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The Moses, Mega-Moses, and Armstrong Illusions: Integrating Language Comprehension and Semantic Memory

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This study develops a new theory of the Moses illusion, observed in responses to general knowledge questions such as, ‘How many animals of each kind did Moses take on the Ark?’ People often respond ‘two’ rather than ‘zero’ despite knowing that Noah, not Moses, launched the Ark. Our theory predicted two additional types of conceptual error demonstrated here: the Armstrong and mega-Moses illusions. The Armstrong illusion involved questions resembling, ‘What was the famous line uttered by Louis Armstrong when he first set foot on the moon?’ People usually comprehend such questions as valid, despite knowing that Louis Armstrong was a jazz musician who never visited the moon. This Armstrong illusion was not due to misperceiving the critical words (Louis Armstrong), and occurred as frequently as the Moses illusion (with critical words embedded in identical sentential contexts), but less frequently than the mega-Moses illusion caused when Moses and Armstrong factors were combined.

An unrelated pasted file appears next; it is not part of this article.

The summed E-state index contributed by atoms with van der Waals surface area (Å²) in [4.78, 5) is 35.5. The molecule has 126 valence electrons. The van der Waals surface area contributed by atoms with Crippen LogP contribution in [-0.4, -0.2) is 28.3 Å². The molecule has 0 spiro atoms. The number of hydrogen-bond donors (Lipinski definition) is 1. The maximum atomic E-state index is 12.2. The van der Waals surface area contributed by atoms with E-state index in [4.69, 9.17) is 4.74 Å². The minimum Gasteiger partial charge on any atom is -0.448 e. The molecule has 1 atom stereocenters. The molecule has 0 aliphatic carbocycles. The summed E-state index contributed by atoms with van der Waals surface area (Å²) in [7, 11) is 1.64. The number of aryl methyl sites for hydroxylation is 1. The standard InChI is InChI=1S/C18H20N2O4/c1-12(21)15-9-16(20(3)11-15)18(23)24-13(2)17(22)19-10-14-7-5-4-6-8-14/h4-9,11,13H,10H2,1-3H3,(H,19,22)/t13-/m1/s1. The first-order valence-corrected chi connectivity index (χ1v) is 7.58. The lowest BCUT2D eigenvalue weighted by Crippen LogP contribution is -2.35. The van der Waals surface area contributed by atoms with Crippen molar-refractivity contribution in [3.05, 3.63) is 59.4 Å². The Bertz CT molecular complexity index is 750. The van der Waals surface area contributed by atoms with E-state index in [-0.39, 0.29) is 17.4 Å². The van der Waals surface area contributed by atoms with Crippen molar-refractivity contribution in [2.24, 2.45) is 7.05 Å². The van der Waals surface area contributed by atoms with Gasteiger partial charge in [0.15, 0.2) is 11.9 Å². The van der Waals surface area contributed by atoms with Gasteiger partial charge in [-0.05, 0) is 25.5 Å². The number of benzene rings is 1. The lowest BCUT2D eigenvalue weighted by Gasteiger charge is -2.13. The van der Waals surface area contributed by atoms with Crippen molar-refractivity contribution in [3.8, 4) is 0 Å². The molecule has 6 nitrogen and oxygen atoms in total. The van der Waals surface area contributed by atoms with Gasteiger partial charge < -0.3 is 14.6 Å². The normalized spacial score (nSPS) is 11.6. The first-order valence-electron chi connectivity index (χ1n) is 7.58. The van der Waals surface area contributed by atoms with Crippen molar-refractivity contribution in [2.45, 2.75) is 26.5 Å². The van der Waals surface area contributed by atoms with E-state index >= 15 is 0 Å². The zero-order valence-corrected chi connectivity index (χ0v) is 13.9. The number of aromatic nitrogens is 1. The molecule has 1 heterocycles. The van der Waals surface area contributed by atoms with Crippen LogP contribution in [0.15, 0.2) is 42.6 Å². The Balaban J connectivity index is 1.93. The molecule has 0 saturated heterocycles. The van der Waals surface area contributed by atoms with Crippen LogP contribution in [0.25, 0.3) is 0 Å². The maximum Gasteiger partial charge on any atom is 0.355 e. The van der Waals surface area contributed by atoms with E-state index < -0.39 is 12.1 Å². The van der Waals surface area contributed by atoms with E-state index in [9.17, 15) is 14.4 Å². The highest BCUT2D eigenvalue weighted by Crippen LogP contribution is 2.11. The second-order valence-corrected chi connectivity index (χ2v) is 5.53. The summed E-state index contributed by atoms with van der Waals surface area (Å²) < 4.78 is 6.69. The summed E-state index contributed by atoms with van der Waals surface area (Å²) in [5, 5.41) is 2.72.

Document Type: Research Article


Affiliations: University of California, Los Angeles

Publication date: September 1, 2000


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